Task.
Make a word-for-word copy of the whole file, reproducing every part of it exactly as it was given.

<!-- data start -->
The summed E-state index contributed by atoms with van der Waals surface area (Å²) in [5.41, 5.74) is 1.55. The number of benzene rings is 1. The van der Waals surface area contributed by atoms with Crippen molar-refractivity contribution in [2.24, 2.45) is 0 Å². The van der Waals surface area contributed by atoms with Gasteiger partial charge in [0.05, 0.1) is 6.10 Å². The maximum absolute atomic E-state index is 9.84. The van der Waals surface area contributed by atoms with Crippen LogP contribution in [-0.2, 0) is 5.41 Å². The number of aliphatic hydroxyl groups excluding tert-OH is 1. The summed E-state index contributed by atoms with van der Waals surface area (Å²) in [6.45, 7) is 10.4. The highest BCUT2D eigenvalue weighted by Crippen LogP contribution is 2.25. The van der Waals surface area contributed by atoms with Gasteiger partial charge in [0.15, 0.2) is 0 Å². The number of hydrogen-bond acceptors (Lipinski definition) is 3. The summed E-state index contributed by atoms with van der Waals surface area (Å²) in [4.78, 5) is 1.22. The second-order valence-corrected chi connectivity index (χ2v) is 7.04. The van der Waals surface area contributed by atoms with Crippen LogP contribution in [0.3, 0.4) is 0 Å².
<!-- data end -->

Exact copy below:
The summed E-state index contributed by atoms with van der Waals surface area (Å²) in [5.41, 5.74) is 1.55. The number of benzene rings is 1. The van der Waals surface area contributed by atoms with Crippen molar-refractivity contribution in [2.24, 2.45) is 0 Å². The van der Waals surface area contributed by atoms with Gasteiger partial charge in [0.05, 0.1) is 6.10 Å². The maximum absolute atomic E-state index is 9.84. The van der Waals surface area contributed by atoms with Crippen LogP contribution in [-0.2, 0) is 5.41 Å². The number of aliphatic hydroxyl groups excluding tert-OH is 1. The summed E-state index contributed by atoms with van der Waals surface area (Å²) in [6.45, 7) is 10.4. The highest BCUT2D eigenvalue weighted by Crippen LogP contribution is 2.25. The van der Waals surface area contributed by atoms with Gasteiger partial charge in [0.15, 0.2) is 0 Å². The number of hydrogen-bond acceptors (Lipinski definition) is 3. The summed E-state index contributed by atoms with van der Waals surface area (Å²) in [4.78, 5) is 1.22. The second-order valence-corrected chi connectivity index (χ2v) is 7.04. The van der Waals surface area contributed by atoms with Crippen LogP contribution in [0.3, 0.4) is 0 Å².